Will Sports Retail Stocks Survive the Direct-to-Consumer Revolution?

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Athletic apparel retailers face many challenges in the competitive apparel space, but the greatest threat might be from the brands that are sold inside of their very own stores.

Industry leaders Nike NKE , Adidas ADDYY , and Under Armour UAA are increasingly selling directly to their consumers and taking away business from retailers.

Last year, Nike announced the Consumer Direct Offense , which stated the company's new focus on serving consumers personally. Under Armour has also been boosting its own DTC business by enhancing its e-commerce platform and opening more stores.

According to Morgan Stanley, this isn't good news for retailers. Analyst Lauren Cassel recently picked brands over their retail partners, stating, "We also prefer to own the brands that drive innovation in the category and are experiencing a sales and margin lift from DTC growth vs. those who simply curate other people's goods."

More specifically, Nike's e-commerce push comes at the direct expense of Foot Locker FL , the brand's largest retail partner. Nike products represent 67 percent of Foot Locker's merchandise, but the brand's return to growth might not translate to its retail partner, Cassel said.

Perhaps affected by Nike's initiative, Foot Locker stock has been mainly stagnant over the past 12 months, dropping by over 3%. Another athletic apparel retailer, Dick's Sporting Goods DKS , hasn't fared too well either. Shares of Dick's have fallen by about 9%.

These results seem to be somewhat unique to the retailers in the athletic apparel industry. In comparison, the Nonfood Retail-Wholesale market has had an average return of 33.2% in the last year.

Not All Bad News

Although analysts are siding with brands and price performance hasn't been the best lately for Foot Locker or Dick's, there are still reasons to be optimistic.

To start, the two retailers were both able to impressively beat Zacks Consensus Estimates for earnings and sales in the first-quarter of fiscal 2018. Dick's had an EPS surprise of 40.8%, while Foot Locker's was 16%.

… But how?

For Dick's, the answer is in the growth of its own private brands and different products driving sales. In the last reported quarter, the businesses that performed the best were fitness equipment and team sports. The company has a unique strategy of offering exclusively branded merchandise through licensing deals.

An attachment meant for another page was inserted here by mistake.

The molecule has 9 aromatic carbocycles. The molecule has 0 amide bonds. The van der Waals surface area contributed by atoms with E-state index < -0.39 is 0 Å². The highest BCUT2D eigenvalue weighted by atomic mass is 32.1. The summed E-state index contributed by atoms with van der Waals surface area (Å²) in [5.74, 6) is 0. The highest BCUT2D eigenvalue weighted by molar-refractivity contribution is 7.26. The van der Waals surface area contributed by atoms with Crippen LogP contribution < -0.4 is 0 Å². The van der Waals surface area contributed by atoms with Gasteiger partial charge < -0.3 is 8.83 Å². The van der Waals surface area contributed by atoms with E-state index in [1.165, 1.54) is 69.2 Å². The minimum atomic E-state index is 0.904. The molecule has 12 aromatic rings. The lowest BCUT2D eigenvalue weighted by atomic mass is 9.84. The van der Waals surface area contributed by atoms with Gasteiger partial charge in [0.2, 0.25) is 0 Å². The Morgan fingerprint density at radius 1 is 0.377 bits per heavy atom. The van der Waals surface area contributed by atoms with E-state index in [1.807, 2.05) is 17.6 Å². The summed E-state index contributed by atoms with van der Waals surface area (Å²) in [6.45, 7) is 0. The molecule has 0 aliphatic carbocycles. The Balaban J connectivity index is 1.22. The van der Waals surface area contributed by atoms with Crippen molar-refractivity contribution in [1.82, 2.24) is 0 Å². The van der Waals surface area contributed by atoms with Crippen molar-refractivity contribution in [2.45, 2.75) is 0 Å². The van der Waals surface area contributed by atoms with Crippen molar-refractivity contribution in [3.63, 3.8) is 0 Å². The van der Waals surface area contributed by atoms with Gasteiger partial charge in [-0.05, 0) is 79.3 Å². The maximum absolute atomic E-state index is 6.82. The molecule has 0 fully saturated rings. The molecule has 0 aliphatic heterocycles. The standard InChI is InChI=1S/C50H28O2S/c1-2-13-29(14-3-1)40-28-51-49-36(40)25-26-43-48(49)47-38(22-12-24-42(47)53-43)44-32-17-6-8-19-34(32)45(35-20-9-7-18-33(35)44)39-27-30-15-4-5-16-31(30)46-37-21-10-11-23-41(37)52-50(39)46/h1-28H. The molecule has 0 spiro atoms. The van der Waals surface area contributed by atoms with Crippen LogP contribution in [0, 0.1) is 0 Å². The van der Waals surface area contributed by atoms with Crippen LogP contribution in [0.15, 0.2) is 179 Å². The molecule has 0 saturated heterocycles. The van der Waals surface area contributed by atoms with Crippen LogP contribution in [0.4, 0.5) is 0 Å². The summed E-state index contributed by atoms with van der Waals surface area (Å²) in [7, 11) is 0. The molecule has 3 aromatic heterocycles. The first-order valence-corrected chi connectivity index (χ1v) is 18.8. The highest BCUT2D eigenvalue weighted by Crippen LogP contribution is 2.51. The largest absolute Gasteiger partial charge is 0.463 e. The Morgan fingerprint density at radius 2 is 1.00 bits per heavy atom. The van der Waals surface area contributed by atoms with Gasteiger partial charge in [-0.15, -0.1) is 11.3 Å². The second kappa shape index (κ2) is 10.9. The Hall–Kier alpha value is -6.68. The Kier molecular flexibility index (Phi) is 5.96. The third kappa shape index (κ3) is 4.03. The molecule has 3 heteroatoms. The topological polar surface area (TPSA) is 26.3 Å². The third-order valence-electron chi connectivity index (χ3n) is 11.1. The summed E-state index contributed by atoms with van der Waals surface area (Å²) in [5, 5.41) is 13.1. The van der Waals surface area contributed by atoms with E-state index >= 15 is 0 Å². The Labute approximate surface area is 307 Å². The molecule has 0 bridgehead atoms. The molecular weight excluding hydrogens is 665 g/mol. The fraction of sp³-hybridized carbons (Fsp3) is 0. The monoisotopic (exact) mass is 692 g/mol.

Further, the company's private brands reported double-digit year over year growth. An example of one of these brands sold exclusively at Dick's is CALIA, a fitness brand from country singer Carrie Underwood.

Foot Locker is even more dependent on big name brands than Dick's, but it has also been able to find catalysts for growth. The company is trying to improve performance through operational and financial initiatives aimed at developing digital competencies and supply chain effectiveness.

In February, Foot Locker revealed a capital expenditure program of $230 million for 2018. Its digital endeavors include improving its e-commerce platforms, implementing new sales software, and expanding its data analytics capabilities. Apart from these, Foot Locker plans to spend capital on revamping its stores and exploring off-mall retail formats.

Bottom Line

Brands like Nike switching to more DTC methods of selling doesn't bode well at all for Dick's, Foot Locker, or any other traditional retailers in the sports industry. Chains like Sports Authority and Sport Chalet have already gone out of business in recent years.

However, there is still hope. Both Dick's and Foot Locker are fighting back with new initiatives and improving their own companies, reducing their reliance on brands. These two athletic apparel retailers can find competitive advantages, like licensing or digital capabilities, to create a niche in the crowded market. It will be difficult to thrive, but it isn't over quite yet.

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The views and opinions expressed herein are the views and opinions of the author and do not necessarily reflect those of Nasdaq, Inc.

The views and opinions expressed herein are the views and opinions of the author and do not necessarily reflect those of Nasdaq, Inc.

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